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Artículo de periódico

Temporary foreign workers could 'de-skill' Canadian immigrant pool

Fecha

2013-12-13

Autores

Peter O'Neil

Titular

The Vancouver Sun

Texto completo

The soaring popularity of temporary foreign workers in Canada's business community may lead to a "de-skilling" of the Canadian immigrant labour pool, according to a report released Thursday.

The Montreal-based Institute for Research on Public Policy, in its second critical assessment of Ottawa's record use of temporary workers to meet the demands of the business community, analyzed immigration policies in British Columbia, Alberta, Manitoba and Nova Scotia.

The latest report looked specifically at how provincial governments (other than Quebec, which runs its own system) increasingly help temporary foreign workers obtain permanent residency under the BC Provincial Nominee Program (PNP).

In B.C., an average of 79 per cent of PNP nominees came from the temporary worker program from 2005 to 2010, with the percentage hitting 93 per cent in 2010.

The PNP, introduced in the late 1990s, is popular with provincial governments and accounts for one-quarter of all economic immigrants entering Canada.

The program has its benefits - provinces process applicants faster than Ottawa, it gives provinces an ability to shape Canada's immigration program to fit local needs, and the program has resulted in a reduced concentration of immigrants in Montreal, Toronto and Vancouver, according to Leslie Seidle, of the Institute for Research on Public Policy.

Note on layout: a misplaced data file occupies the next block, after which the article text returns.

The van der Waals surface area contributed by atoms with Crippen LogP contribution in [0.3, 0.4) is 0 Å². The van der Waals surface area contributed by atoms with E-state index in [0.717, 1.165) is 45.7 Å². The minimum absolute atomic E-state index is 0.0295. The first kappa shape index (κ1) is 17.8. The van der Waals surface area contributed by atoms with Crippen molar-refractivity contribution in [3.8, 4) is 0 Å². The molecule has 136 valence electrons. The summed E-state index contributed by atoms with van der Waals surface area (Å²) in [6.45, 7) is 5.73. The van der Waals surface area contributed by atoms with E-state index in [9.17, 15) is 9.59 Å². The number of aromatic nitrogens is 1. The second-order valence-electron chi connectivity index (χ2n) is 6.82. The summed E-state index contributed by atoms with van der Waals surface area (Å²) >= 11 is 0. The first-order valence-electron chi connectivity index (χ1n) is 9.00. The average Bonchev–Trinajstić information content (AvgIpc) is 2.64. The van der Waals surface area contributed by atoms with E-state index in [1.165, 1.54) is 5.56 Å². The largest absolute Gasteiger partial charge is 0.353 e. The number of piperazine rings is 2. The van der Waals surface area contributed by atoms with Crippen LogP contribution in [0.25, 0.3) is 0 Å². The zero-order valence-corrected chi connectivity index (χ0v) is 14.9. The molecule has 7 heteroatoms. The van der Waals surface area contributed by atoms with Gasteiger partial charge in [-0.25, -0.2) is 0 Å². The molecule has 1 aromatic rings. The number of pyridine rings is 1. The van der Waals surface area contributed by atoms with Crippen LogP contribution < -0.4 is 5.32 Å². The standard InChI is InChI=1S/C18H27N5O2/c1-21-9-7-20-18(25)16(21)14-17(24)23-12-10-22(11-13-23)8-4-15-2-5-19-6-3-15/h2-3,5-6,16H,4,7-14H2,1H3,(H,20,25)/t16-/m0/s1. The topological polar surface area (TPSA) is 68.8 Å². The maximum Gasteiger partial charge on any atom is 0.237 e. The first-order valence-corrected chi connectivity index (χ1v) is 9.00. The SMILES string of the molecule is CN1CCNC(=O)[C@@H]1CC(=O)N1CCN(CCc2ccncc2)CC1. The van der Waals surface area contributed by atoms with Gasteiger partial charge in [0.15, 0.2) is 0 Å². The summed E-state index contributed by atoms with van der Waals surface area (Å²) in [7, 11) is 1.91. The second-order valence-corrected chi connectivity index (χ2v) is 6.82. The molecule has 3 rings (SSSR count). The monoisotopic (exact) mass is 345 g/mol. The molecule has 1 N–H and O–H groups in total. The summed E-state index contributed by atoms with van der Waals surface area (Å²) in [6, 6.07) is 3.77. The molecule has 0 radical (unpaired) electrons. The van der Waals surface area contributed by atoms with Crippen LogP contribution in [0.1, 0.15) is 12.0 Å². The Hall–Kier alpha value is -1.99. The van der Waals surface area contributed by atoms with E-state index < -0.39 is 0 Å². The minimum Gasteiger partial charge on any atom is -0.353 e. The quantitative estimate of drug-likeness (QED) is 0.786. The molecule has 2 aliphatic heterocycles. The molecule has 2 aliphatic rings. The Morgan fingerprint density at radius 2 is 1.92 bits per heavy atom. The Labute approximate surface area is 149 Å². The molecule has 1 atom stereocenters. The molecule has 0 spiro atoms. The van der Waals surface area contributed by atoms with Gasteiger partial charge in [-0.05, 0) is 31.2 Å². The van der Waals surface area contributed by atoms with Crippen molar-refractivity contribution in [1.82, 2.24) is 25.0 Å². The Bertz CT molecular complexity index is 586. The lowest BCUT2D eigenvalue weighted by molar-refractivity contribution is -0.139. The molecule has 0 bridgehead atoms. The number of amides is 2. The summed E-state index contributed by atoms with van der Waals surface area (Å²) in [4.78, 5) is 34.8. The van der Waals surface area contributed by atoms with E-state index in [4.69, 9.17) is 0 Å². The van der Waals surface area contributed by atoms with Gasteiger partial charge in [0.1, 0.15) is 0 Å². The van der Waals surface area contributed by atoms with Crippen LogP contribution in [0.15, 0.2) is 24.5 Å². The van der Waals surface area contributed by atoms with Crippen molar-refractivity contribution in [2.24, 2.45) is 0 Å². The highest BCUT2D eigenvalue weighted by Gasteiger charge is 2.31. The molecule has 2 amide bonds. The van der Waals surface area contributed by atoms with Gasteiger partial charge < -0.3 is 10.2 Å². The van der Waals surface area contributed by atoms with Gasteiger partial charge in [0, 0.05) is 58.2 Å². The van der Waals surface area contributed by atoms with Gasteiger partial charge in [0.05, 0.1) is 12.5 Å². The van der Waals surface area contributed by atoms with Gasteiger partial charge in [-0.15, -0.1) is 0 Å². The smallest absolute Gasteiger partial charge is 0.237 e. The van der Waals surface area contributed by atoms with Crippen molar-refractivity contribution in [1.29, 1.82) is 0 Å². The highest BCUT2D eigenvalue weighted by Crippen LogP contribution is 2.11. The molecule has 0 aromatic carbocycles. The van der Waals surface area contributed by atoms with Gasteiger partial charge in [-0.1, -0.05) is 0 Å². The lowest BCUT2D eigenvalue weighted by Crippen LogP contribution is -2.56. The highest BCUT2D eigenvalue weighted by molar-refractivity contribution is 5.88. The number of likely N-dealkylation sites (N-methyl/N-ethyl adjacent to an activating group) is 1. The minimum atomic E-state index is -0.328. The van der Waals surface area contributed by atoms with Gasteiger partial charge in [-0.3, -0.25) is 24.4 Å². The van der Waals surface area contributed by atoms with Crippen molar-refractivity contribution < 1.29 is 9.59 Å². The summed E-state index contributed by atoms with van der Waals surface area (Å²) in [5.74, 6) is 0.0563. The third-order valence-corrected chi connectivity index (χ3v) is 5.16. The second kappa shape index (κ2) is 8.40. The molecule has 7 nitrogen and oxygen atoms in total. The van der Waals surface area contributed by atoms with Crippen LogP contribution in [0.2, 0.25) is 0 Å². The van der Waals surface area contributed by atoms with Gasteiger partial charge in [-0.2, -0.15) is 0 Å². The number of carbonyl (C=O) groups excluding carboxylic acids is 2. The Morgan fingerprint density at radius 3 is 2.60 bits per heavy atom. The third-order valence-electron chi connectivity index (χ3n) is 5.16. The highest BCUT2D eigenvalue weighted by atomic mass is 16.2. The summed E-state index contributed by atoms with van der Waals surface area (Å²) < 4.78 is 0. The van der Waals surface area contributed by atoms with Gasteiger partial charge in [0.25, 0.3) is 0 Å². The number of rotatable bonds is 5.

But the author, after extensive interviews with federal and provincial officials, said the PNP's popularity could lead to unintended consequences.

Among them is the concern that the temporary foreign worker program's popularity could "lessen employers' incentive to hire and/or train Canadians," he wrote, noting that provinces don't screen permanent resident applications as comprehensively as Ottawa does under the federal skilled worker program.

That has also led to concerns that some temporary foreign workers, once they get permanent resident status, will leave that province for another region where their skills or work experience don't lead to the same work opportunities. "Concerns have been expressed (including in the interviews for this study) that admitting growing numbers of low-skilled (temporary foreign workers) may lead to a 'deskilling' of the country's immigrant pool," Seidle wrote.

The PNP program accepted 17,065 applicants in 2009, of which 3,000 were in B.C. That rose to 20,665 in 2010 (B.C. got 3,500) and in the subsequent two years. Ottawa, despite concerns about the provinces' handling of the programs, increased the target to 22,315 nationwide, and 3,800 in B.C., for this calendar year.

A previous institute report released in October called for an annual cap on TFWs while Ottawa considers reforms to ensure the newcomers don't take jobs from Canadians.

The number of TFWs accepted in Canada has soared from 110,613 in 2002 to 213,573 in 2012. Combined with those TFWs still in Canada last year, the total hit a record 491,547 last year.

poneil@postmedia.com Twitter.com/poneilinottawa

© Copyright (c) The Vancouver Sun

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